Amy Roberts: New debatable debate rules
In the grand scheme of things, canceling a vacation falls pretty low on the COVID fallout totem pole. People lost loved ones, jobs and their own lives. So when I had to nix a trip to Borneo last spring, it hardly seemed like a sacrifice. Though as the months ticked by and this pandemic wore on and my bags remained stowed away in the closet, my innate wanderlust began to creep over me like an itchy rash, desperate for some relief.
For me, traveling is an actual necessity, just like air and water. Though I can go without it when required, long-term deprivation would most certainly be fatal. I once had a friend describe me as, “The most Sagittarius of any Sagittarius.” When I looked up the personality traits of my astrological sign, I concluded he wasn’t wrong. Considered the zodiac’s great adventurer, a Sagittarius is generally described as someone who cannot tolerate being contained, whose restless soul demands the freedom to explore. Their independent spirit and curiosity are met only by their love of nature and adventure. They’re also considered blunt to a fault, impatient, opinionated and emotionally distant. Pros or cons, the shoe seems to fit.
The last few weeks my Sagittarius-ness has been in overdrive. I’ve been particularly impatient, tactless and twitchy. Being tethered for so long had taken a toll and the sense of feeling stuck became overwhelming. For the sake of other humans who must interact with me, I knew I needed a change of scenery. So I packed up the car and headed south, first to Zion and later to Boulder, Utah.
Despite sharing both locations with what felt like half of the state of California, it was a lovely getaway. Days were filled with sunshine, new trails, the majesty of red rock desert and blue skies, unscathed by the smoke. For nearly a week, I unplugged from the news and technology and instead connected with the natural world around me. As such, I skipped last week’s presidential debate. Though from the recaps I’ve read and seen, calling it a “debate” is well, debatable. By all accounts, there was little substance and fewer manners. Who would have thought binge watching “The Bachelor” was good training for viewing a presidential debate? Anyone who tuned in hoping to learn something about a candidate’s position was hardly enlightened. The entire exercise was as beneficial as a Blockbuster Video card.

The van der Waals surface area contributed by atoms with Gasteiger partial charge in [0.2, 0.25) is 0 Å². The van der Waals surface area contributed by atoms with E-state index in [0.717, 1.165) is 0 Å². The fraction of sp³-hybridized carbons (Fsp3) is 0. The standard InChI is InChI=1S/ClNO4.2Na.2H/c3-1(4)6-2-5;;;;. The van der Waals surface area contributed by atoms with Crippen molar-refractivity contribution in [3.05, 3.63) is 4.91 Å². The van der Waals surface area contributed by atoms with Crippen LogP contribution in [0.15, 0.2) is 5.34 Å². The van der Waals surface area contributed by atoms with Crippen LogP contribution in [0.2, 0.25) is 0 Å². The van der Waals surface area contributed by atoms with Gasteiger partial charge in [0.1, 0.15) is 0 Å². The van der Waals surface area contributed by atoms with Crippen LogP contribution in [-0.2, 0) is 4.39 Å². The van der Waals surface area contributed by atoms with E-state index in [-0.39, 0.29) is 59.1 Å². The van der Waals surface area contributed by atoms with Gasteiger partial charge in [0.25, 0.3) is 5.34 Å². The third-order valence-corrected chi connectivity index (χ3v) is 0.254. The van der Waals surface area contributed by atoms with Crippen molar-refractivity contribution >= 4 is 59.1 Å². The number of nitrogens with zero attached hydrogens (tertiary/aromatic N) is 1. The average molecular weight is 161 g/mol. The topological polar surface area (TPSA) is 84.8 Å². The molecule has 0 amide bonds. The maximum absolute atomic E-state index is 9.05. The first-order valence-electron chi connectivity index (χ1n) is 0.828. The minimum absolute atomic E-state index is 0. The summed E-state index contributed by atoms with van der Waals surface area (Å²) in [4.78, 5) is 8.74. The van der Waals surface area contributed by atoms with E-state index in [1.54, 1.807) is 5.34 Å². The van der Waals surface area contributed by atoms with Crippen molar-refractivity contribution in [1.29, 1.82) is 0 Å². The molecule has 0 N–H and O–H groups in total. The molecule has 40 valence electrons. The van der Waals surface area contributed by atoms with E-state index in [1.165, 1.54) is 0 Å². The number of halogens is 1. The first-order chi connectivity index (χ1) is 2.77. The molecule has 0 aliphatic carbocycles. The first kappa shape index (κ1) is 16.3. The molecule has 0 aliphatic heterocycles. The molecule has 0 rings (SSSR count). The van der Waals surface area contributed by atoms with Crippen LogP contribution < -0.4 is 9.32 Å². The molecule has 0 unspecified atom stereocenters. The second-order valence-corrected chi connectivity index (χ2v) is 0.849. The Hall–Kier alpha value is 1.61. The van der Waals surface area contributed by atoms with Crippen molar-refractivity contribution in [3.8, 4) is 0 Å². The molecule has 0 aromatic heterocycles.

It was so appalling that the commission that oversees presidential debates announced it will make changes to the format, though with Trump’s COVID diagnosis, it’s currently unclear when or if another debate will take place. A statement released by the commission after last week’s event said the debate “made clear that additional structure should be added to the format of the remaining debates to ensure a more orderly discussion of the issues.”
While nothing official has been announced as of my deadline, I do have a few suggestions that would help keep the candidates on time and the audience more engaged.
1. Display a visible countdown clock showing the time each candidate has to answer a question.
2. The microphone of the candidate answering a question is cut off when the clock runs out, meaning the audience at home would no longer be able to hear him speak.
3. When it’s not a candidate’s turn to speak, his microphone is not live.
4. If the candidate speaks out of turn or goes over his allotted time, a trap door opens and he disappears until Nov. 4.
5. Future moderators must be either second-grade teachers or mothers who have been quarantined with their kids for more than one week.
6. Both candidates must wear shock collars and when one doesn’t answer a question or goes off topic, he gets zapped by the moderator.
While these rules might not all be realistic, they’d certainly help the ratings.
Amy Roberts is a freelance writer, longtime Park City resident and the proud owner of two rescued Dalmatians, Stanley and Willis. Follow her on Twitter @amycroberts.
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Teri Orr will miss her neighbor, a man whose “influence on this city — from the ’80s until this fall — is nearly impossible to measure.”